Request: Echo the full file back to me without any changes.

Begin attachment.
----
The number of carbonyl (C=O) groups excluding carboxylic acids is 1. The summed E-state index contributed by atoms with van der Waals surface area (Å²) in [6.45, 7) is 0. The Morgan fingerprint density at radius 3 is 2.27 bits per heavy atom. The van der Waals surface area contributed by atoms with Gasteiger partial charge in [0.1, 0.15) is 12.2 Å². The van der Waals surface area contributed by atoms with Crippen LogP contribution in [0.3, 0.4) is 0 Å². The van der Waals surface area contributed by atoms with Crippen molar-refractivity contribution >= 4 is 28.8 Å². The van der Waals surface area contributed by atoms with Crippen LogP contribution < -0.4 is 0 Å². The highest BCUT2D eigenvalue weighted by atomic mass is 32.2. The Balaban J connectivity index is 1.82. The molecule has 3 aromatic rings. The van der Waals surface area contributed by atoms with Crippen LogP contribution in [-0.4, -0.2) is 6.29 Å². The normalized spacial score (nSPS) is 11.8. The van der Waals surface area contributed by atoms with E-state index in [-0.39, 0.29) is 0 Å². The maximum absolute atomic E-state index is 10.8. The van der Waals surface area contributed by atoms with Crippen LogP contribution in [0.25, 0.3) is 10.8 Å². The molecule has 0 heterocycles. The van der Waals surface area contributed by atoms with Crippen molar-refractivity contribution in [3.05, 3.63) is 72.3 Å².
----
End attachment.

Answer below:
The number of carbonyl (C=O) groups excluding carboxylic acids is 1. The summed E-state index contributed by atoms with van der Waals surface area (Å²) in [6.45, 7) is 0. The Morgan fingerprint density at radius 3 is 2.27 bits per heavy atom. The van der Waals surface area contributed by atoms with Gasteiger partial charge in [0.1, 0.15) is 12.2 Å². The van der Waals surface area contributed by atoms with Crippen LogP contribution in [0.3, 0.4) is 0 Å². The van der Waals surface area contributed by atoms with Crippen molar-refractivity contribution >= 4 is 28.8 Å². The van der Waals surface area contributed by atoms with Crippen LogP contribution < -0.4 is 0 Å². The highest BCUT2D eigenvalue weighted by atomic mass is 32.2. The Balaban J connectivity index is 1.82. The molecule has 3 aromatic rings. The van der Waals surface area contributed by atoms with Crippen LogP contribution in [-0.4, -0.2) is 6.29 Å². The normalized spacial score (nSPS) is 11.8. The van der Waals surface area contributed by atoms with E-state index in [-0.39, 0.29) is 0 Å². The maximum absolute atomic E-state index is 10.8. The van der Waals surface area contributed by atoms with Crippen LogP contribution in [0.25, 0.3) is 10.8 Å². The molecule has 0 heterocycles. The van der Waals surface area contributed by atoms with Crippen molar-refractivity contribution in [3.05, 3.63) is 72.3 Å².